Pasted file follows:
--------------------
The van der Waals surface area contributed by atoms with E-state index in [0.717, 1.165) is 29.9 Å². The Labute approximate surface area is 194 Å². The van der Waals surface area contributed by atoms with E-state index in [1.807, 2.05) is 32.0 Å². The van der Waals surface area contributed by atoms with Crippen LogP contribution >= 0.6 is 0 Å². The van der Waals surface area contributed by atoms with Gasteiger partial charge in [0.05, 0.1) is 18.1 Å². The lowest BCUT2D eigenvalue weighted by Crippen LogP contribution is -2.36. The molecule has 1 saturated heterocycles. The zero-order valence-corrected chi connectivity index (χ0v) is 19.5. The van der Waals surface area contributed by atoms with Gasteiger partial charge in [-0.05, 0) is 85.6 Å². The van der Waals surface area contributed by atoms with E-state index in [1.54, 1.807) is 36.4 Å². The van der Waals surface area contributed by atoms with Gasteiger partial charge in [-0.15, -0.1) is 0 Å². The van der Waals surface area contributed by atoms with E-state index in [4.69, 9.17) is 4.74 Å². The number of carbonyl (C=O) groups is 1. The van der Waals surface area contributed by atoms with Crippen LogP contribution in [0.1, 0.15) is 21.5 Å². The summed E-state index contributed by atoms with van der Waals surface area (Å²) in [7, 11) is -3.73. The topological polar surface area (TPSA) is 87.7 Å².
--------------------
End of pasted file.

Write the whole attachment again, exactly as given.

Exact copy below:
The van der Waals surface area contributed by atoms with E-state index in [0.717, 1.165) is 29.9 Å². The Labute approximate surface area is 194 Å². The van der Waals surface area contributed by atoms with E-state index in [1.807, 2.05) is 32.0 Å². The van der Waals surface area contributed by atoms with Crippen LogP contribution >= 0.6 is 0 Å². The van der Waals surface area contributed by atoms with Gasteiger partial charge in [0.05, 0.1) is 18.1 Å². The lowest BCUT2D eigenvalue weighted by Crippen LogP contribution is -2.36. The molecule has 1 saturated heterocycles. The zero-order valence-corrected chi connectivity index (χ0v) is 19.5. The van der Waals surface area contributed by atoms with Gasteiger partial charge in [-0.05, 0) is 85.6 Å². The van der Waals surface area contributed by atoms with E-state index in [1.54, 1.807) is 36.4 Å². The van der Waals surface area contributed by atoms with Gasteiger partial charge in [-0.15, -0.1) is 0 Å². The van der Waals surface area contributed by atoms with E-state index in [4.69, 9.17) is 4.74 Å². The number of carbonyl (C=O) groups is 1. The van der Waals surface area contributed by atoms with Crippen LogP contribution in [0.1, 0.15) is 21.5 Å². The summed E-state index contributed by atoms with van der Waals surface area (Å²) in [7, 11) is -3.73. The topological polar surface area (TPSA) is 87.7 Å².